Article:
Though in honesty, I don't care whether its legit or not. I've been running Win7 (builds 7000, 706x, 7100, 71xx, 72xx, 7600, in a varity of x86 and x64).
I only bought the key because I said I would after first using Win7.
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October 28, 2009 7:02:59 AM

One related question. I'm running WinXP upgrade - from Win95! When I install it, I need to put in a Win95 CD for it to check that I own it. Is this not possible if I get the upgrade from WinXP to Win7? Will it really want to check my old drive rather than the original WinXP CD? LOL, or will it want to check the WinXP CD which wants to check the Win95 CD!

I guess my point is, what if I install the Win7 upgrade, then reformat my old WinXP boot disk? Am I then out-of-luck if I need to re-install Win7? Or have to recreate a WinXP drive to re-install Win7?
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April 4, 2010 8:38:10 PM

mikey5802 said:
Bolbi is correct that the full retail version can be installed over and over on another system, but only one computer at a time.

I remember reading (somewhere) that OEM OS installations poll and record/report the MOBO info at the time of activation. IIRC, the license expires if you change the MOBO and subsequent activation may fail.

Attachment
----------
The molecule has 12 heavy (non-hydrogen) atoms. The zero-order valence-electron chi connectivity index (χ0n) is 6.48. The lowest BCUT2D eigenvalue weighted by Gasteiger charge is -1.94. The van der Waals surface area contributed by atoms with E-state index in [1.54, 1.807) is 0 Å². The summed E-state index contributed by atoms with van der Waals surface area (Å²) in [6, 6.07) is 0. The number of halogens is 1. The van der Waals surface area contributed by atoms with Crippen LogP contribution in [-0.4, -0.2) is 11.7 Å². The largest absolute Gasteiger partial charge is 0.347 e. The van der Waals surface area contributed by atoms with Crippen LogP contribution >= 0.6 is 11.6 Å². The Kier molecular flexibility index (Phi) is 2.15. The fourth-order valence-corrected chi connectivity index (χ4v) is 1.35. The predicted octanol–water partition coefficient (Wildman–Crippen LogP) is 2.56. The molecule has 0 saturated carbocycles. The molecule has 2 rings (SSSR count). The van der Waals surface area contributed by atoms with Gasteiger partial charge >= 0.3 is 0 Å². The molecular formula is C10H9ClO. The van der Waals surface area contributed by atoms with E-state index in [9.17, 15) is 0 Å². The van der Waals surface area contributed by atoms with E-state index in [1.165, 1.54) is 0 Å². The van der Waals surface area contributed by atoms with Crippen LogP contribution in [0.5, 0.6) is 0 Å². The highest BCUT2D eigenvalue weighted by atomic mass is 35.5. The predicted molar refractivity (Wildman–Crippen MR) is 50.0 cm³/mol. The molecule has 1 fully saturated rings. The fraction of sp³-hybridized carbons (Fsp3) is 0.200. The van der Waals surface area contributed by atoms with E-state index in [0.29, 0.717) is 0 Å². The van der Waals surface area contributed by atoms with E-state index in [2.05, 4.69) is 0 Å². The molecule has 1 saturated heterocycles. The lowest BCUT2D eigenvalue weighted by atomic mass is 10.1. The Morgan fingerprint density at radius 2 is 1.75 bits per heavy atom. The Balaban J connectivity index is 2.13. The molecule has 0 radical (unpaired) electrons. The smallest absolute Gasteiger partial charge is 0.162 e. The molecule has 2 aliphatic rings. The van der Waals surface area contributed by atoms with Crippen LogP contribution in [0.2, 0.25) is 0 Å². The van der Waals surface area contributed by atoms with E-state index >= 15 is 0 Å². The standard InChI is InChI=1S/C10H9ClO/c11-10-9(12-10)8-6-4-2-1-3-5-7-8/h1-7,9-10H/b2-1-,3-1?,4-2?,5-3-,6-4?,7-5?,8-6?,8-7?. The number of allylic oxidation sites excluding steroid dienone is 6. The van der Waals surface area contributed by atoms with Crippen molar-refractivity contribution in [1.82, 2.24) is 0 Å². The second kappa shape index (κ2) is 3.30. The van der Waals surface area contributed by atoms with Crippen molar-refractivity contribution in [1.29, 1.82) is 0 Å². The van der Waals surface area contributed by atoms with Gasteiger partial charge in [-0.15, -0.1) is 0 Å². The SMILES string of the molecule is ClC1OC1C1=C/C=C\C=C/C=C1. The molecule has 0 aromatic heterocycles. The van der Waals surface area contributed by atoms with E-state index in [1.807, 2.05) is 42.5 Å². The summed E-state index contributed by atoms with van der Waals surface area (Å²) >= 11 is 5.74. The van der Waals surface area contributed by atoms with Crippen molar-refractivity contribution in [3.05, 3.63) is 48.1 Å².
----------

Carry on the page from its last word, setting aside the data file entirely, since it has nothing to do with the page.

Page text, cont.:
You might want to inquire further with MS or from whomever you're going to purchase the OEM version from before you spend your money, and I think you have to buy some hardware at the same time to get the OEM version, not 100% sure.




True, I have OEM on my, then I change my mother board, and Mircosoft told me that I now have to buy a new one. They will do anything to make money. $@& :p  Also told me that after so long they remove my key from the list of useable keys.
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November 13, 2010 10:46:42 PM

My Gigabyte 965 motherboard died just recently and I replaced it with another gigabyte mobo - G41M-combo as they were both 775 pin (not many left these days). When I fired it back up I got a message stating that the Windows 7 (64 bit) was not a valid license. (Everything worked fine at this stage including windows) I followed the prompts to validate my licence (..se?) and it quickly confirmed the version as being valid - I'm pretty sure it was just an online check of my system - I may have had to enter my email address of something to confirm and all is now working well (except for a little message everytime I start the computer that advises that my version is the correct version - I'm not even sure this is from windows as it is just a "MSG" in a box. I had to do the same thing for my version of Office as well.
So I didn't need to do the phone confirmation and the online method worked fine. It is possible that as I stuck with the 775 pin mobo and therefore didn't also need to change CPU and RAM that this made the process more simple.
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a b $ Windows 7
November 14, 2010 12:06:29 PM

This topic has been closed by Mousemonkey